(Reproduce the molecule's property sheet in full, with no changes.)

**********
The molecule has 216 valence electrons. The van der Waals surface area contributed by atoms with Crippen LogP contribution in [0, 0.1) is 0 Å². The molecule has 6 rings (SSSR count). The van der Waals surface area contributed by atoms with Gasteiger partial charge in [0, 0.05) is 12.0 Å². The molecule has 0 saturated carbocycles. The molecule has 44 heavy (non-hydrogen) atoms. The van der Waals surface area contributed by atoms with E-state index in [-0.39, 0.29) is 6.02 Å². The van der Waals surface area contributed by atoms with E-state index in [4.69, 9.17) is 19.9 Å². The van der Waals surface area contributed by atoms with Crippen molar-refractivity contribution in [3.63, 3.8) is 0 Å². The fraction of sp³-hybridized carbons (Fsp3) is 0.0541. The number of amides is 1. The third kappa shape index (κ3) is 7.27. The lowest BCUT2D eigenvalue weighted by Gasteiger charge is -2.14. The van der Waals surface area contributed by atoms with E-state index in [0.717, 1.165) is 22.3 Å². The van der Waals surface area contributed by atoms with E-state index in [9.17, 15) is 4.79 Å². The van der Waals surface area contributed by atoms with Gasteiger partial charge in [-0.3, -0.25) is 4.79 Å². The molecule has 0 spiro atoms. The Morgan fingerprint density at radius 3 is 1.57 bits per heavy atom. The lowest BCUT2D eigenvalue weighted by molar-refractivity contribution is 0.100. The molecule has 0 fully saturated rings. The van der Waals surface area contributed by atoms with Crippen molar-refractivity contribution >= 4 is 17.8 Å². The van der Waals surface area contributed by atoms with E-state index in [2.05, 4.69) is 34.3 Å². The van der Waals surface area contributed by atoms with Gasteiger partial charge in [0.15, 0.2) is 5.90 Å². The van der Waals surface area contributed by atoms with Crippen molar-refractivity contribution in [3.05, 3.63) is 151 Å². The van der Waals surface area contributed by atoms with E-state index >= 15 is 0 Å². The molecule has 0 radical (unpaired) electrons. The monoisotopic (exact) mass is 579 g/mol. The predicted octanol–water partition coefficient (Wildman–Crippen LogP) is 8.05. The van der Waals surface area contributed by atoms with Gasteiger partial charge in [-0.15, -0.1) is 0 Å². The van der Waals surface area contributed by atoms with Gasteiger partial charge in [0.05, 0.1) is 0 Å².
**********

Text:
The molecule has 216 valence electrons. The van der Waals surface area contributed by atoms with Crippen LogP contribution in [0, 0.1) is 0 Å². The molecule has 6 rings (SSSR count). The van der Waals surface area contributed by atoms with Gasteiger partial charge in [0, 0.05) is 12.0 Å². The molecule has 0 saturated carbocycles. The molecule has 44 heavy (non-hydrogen) atoms. The van der Waals surface area contributed by atoms with E-state index in [-0.39, 0.29) is 6.02 Å². The van der Waals surface area contributed by atoms with E-state index in [4.69, 9.17) is 19.9 Å². The van der Waals surface area contributed by atoms with Crippen molar-refractivity contribution in [3.63, 3.8) is 0 Å². The fraction of sp³-hybridized carbons (Fsp3) is 0.0541. The number of amides is 1. The third kappa shape index (κ3) is 7.27. The lowest BCUT2D eigenvalue weighted by Gasteiger charge is -2.14. The van der Waals surface area contributed by atoms with E-state index in [0.717, 1.165) is 22.3 Å². The van der Waals surface area contributed by atoms with E-state index in [9.17, 15) is 4.79 Å². The van der Waals surface area contributed by atoms with Gasteiger partial charge in [-0.3, -0.25) is 4.79 Å². The molecule has 0 spiro atoms. The Morgan fingerprint density at radius 3 is 1.57 bits per heavy atom. The lowest BCUT2D eigenvalue weighted by molar-refractivity contribution is 0.100. The molecule has 0 fully saturated rings. The van der Waals surface area contributed by atoms with Crippen molar-refractivity contribution >= 4 is 17.8 Å². The van der Waals surface area contributed by atoms with E-state index in [2.05, 4.69) is 34.3 Å². The van der Waals surface area contributed by atoms with Gasteiger partial charge in [0.15, 0.2) is 5.90 Å². The van der Waals surface area contributed by atoms with Crippen molar-refractivity contribution in [3.05, 3.63) is 151 Å². The van der Waals surface area contributed by atoms with E-state index >= 15 is 0 Å². The molecule has 0 radical (unpaired) electrons. The monoisotopic (exact) mass is 579 g/mol. The predicted octanol–water partition coefficient (Wildman–Crippen LogP) is 8.05. The van der Waals surface area contributed by atoms with Gasteiger partial charge in [-0.15, -0.1) is 0 Å². The van der Waals surface area contributed by atoms with Gasteiger partial charge in [0.05, 0.1) is 0 Å².